Tarshish in Spain
1. Phoenicians, Greeks and Egyptian Soldiers in Assyrian Employ
The Etruscans, Phoenicians and Tartessos by Andrew Selkirk
And then there were the Phoenicians who are a story in two parts. The story begins in the late Bronze Age when the peoples of Tyre and Sidon were great seafarers, but in the eighth century they were swallowed up by the Assyrians but managed to achieve semi independence providing they supplied the Assyrians with the metals they needed - copper and silver.
Phoenican art: silver bowl from Amathus
Silver bowl from Amathus in Cyprus, 8th - 7th century BC, now in the British Museum. The decoration shows an extraordinary blend of styles. The outermost frieze shows to the right Assyrian archers and Greek soldiers with their round hoplite shields attacking a city, while to the left, Egyptian soldiers climb ladders up the walls and other Egyptians cut down trees with Aegean double axes.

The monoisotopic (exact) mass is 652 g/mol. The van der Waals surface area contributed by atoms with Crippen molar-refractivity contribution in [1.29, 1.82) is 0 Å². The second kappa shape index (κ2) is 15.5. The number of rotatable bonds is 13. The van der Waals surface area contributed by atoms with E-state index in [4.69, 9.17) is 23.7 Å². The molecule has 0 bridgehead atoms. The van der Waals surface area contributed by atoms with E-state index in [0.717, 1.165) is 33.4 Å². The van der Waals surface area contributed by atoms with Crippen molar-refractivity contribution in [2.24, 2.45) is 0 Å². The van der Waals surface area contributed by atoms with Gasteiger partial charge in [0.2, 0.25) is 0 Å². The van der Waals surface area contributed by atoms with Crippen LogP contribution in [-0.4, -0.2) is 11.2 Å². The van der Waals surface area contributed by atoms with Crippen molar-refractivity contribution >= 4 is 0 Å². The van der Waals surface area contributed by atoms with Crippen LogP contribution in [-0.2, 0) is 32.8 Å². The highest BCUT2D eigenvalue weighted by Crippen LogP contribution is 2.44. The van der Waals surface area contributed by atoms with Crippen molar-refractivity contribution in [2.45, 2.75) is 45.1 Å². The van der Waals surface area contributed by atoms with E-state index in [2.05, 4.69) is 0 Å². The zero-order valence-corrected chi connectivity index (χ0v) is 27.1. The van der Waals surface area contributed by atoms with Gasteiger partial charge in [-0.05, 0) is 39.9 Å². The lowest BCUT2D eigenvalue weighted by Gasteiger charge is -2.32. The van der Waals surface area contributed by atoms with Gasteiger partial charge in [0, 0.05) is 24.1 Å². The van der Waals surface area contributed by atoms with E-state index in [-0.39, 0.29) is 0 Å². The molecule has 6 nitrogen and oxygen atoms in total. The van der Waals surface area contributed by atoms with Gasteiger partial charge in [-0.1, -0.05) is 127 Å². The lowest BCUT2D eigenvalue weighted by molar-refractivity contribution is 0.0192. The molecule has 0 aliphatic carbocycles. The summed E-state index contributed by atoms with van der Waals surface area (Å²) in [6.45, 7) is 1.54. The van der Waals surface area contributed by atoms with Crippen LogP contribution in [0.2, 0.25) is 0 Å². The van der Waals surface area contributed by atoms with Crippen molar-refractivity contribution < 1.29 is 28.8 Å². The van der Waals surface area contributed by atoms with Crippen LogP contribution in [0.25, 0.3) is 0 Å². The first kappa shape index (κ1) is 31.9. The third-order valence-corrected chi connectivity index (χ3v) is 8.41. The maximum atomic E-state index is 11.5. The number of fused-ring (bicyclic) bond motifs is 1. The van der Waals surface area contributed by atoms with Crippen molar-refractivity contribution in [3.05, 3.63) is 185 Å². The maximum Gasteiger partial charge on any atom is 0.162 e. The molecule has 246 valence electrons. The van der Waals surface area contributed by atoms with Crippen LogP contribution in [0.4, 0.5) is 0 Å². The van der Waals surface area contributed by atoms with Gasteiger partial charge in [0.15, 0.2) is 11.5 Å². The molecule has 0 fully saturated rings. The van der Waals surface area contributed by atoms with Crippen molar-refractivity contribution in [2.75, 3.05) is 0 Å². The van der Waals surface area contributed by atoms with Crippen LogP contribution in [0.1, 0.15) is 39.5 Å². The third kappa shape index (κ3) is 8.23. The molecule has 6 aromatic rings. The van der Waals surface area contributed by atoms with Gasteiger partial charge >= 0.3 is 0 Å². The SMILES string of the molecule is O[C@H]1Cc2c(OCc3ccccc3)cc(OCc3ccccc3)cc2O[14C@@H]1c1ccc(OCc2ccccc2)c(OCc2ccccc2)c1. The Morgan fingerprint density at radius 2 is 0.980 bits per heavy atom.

So first they went to Cyprus, then called in on the Greeks where they brought about an 'Orientalising[' phase, then on to Sardinia and eventually to Spain where they found lots and lots of copper and more particularly silver which is what the Assyrians really wanted. And in the course of their exploration, they also founded at Carthage and when Tyre began to decline in the fifth century, Carthage took its place and we come on to the Phoenicians, part two.
And then we come to Tartessos, in Spain, .... Tartessos sprang up along the River Guadalquivir where there are great deposits of copper and silver - it is known as the Rio Tinto, the red river. A great civilization sprang up called Tartessos which exported the valuable metals through Phoenician trading stations along the coast, and everyone grew rich on the trade. But then the Assyrians were conquered by the Medes and Persians and the Medes were not interested in silver, so the trade collapsed and so did Tartessos.